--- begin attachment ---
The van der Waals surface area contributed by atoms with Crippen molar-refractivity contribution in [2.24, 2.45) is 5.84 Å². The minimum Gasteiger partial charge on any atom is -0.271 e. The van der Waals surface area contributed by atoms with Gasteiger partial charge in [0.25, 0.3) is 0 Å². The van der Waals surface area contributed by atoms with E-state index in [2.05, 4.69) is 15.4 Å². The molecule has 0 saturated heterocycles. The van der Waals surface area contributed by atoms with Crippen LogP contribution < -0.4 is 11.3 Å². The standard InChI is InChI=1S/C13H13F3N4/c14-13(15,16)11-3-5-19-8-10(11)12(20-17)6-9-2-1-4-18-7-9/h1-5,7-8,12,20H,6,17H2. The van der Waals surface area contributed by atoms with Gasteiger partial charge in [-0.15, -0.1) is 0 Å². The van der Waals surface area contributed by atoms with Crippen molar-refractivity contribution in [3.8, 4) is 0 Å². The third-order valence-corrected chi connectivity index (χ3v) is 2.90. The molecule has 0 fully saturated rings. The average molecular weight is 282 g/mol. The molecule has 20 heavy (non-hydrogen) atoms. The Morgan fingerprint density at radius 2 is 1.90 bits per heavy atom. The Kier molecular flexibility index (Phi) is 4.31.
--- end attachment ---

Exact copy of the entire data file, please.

The van der Waals surface area contributed by atoms with Crippen molar-refractivity contribution in [2.24, 2.45) is 5.84 Å². The minimum Gasteiger partial charge on any atom is -0.271 e. The van der Waals surface area contributed by atoms with Gasteiger partial charge in [0.25, 0.3) is 0 Å². The van der Waals surface area contributed by atoms with E-state index in [2.05, 4.69) is 15.4 Å². The molecule has 0 saturated heterocycles. The van der Waals surface area contributed by atoms with Crippen LogP contribution < -0.4 is 11.3 Å². The standard InChI is InChI=1S/C13H13F3N4/c14-13(15,16)11-3-5-19-8-10(11)12(20-17)6-9-2-1-4-18-7-9/h1-5,7-8,12,20H,6,17H2. The van der Waals surface area contributed by atoms with Gasteiger partial charge in [-0.15, -0.1) is 0 Å². The van der Waals surface area contributed by atoms with Crippen molar-refractivity contribution in [3.8, 4) is 0 Å². The third-order valence-corrected chi connectivity index (χ3v) is 2.90. The molecule has 0 fully saturated rings. The average molecular weight is 282 g/mol. The molecule has 20 heavy (non-hydrogen) atoms. The Morgan fingerprint density at radius 2 is 1.90 bits per heavy atom. The Kier molecular flexibility index (Phi) is 4.31.